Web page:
The above provision clearly lays down that for the purpose of determining any period of limitation prescribed for any suit, appeal or application by any special or local law, the provisions contained in Ss. 4 to 24 (inclusive! shall apply only in so far as, and to the extent to which, they are not expressly excluded by such special or local law. The Rajasthan Premises (Control of Rent and Eviction) Act, 1950 is a special law and it has not expressly excluded the provisions of the Limitation Act. As Section 5 of the Limitation Act. has not been expressly excluded under the provisions of the Premises Act, we are clearly of the opinion that Section 5 of the Limitation Act would be applicable for applications filed under Section 13-A (b) of the Act, Mr. Tikku placed, reliance on a Division Bench decision of the Punjab and Haryana High Court in Thambu Devi Ram v. Addl. Director Consolidation of Holdings. Hissar, AIR 1968 Puni 282. In our view this decision renders no assistance to the arguments advanced by Mr. Tikku. In the abovementioned Punjab case the question was relating to the jurisdiction of the Additional Director to entertain and accept the application filed under Section 42 of the East Punjab Holdings (Consolidation and prevention of Fragmentation) Act. 1948 after the expiry of about ten years of the orders sought to be varied. was barred by Rule 18 of the East Punjab Holdings (Consolidation and Prevention of Fragmentation) Rules 1949, or not. In the above context it was observed in f that case that (at Pp. 285-86):
'It appears to us that whereas the general law prescribing period of limitation for an appeal against acquittal was covered by Limitation Act, the period for preferring such an appeal by special leave not having been mentioned in the first Schudle. to the Limitation Act Section 29(2)(b) of that Act was invoked so as to make Section 3 of the Limitation Act applicable, but exclude all other provisions thereof including Section 5 from their operation on the application for special leave. Though limitation for an appeal against acquittal under Section 417 of the Cr. P.C. is prescribed by the Limitation Act there is no mention of the East Punjab Holdings (Consolidation and prevention of Fragmentation) Act (50 of 1948) in the Schedule to the Limitation Act. and no period of limitation for any proceedings under that Act is prescribed by the general law of limitation. The period of limitation prescribed by Rule 18 of the East Punjab Holdings (Consolidation and Prevention of Fragmentation) Rules, 1949. is not a special period prescribed for any proceedings mentioned in the Schedule to the Limitation Act. but relates to a subject which does not at all find place in. the said Schedule. For the purpose of limitation for proceedings under the Consolidation Act the Limitation Act of 1963 cannot be called the general law to which Rule 18 is an exception. The Consolidation Act read with the Rules framed thereunder is a complete Code of the substantive as well as procedural law is on the subject dealt with therein. The provision as t0 limitation for filing an application under Section 42 of the Act is self-contained and is neither controlled nor supplemented by the Limitation Act. In this view of the matter, the ratio of the judgment of their Lordship of the Supreme Court in Kaushalya Rani's case. AIR 1964 SC 260 (supra) does not appear to help the appellants.'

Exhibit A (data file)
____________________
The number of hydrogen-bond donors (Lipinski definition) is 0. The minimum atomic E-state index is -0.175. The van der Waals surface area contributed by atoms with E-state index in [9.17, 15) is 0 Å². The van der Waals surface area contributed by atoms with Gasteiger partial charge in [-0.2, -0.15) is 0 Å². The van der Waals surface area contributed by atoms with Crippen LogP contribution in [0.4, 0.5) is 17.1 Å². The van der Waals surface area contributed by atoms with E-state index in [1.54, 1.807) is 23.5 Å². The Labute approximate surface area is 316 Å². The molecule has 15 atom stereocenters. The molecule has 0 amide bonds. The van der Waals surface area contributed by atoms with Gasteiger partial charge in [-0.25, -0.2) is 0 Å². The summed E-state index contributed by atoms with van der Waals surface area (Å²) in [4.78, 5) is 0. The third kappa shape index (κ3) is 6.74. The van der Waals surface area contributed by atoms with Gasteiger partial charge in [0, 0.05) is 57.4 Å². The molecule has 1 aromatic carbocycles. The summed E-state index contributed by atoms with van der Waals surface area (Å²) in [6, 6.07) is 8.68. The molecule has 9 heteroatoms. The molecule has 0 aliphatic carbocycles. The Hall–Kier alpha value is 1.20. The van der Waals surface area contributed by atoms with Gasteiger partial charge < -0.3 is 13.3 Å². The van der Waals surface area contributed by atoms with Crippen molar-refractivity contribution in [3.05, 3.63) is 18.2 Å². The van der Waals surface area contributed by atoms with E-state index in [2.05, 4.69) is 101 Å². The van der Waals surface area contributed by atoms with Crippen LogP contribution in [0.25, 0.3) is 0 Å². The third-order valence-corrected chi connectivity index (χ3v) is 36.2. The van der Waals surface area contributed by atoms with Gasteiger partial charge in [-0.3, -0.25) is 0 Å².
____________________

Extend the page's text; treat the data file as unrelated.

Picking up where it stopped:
The above case was thus decided on the ground that for purposes of limitation for proceedings under the consolidation Act, the Limitation Act, 1963, cannot be called the general law to which Rule 18 is an exception. It was further observed that the Consolidation Act read with the rules framed thereunder is a complete code of the substantive as well as procedural laws on the subject dealt with therein. The above case as such is clearly distinguishable from the controversy raised before us. As already held by us the Rajasthan Premises (Control of Rent and Eviction) Act, 1950 is a special law and there is no express provision contained in it for excluding the provisions of Section 5 of the Limitation Act and as such Section 29(2) of the Limitation Act will come into operation and Section 5 of the Limitation Act will be applicable in applications filed under Section 13-A (b) of the Act.
4. As regards the question regarding the sufficient cause made out by the defendant for granting benefit of Section 5 of the Limitation Act, no interference can be made by this Court in the exercise of its revisional jurisdiction. Learned Additional District Judge had taken the view that the defendant was misguided by earlier decisions of this court and on this ground if an application was filed under Section 5 of the Limitation Act, then it would be a sufficient cause for condoning the delay. It cannot be said that the Additional District Judge had no jurisdiction to take the aforesaid view and in the absence of any error of jurisdiction committed by him, no interference can be made in his order under Section 115 C. P. C.
5. In the result we find no force in this revision petition and the same is dismissed. As no body has appeared on behalf of the defendant-non-petitioner there would be no order as to costs.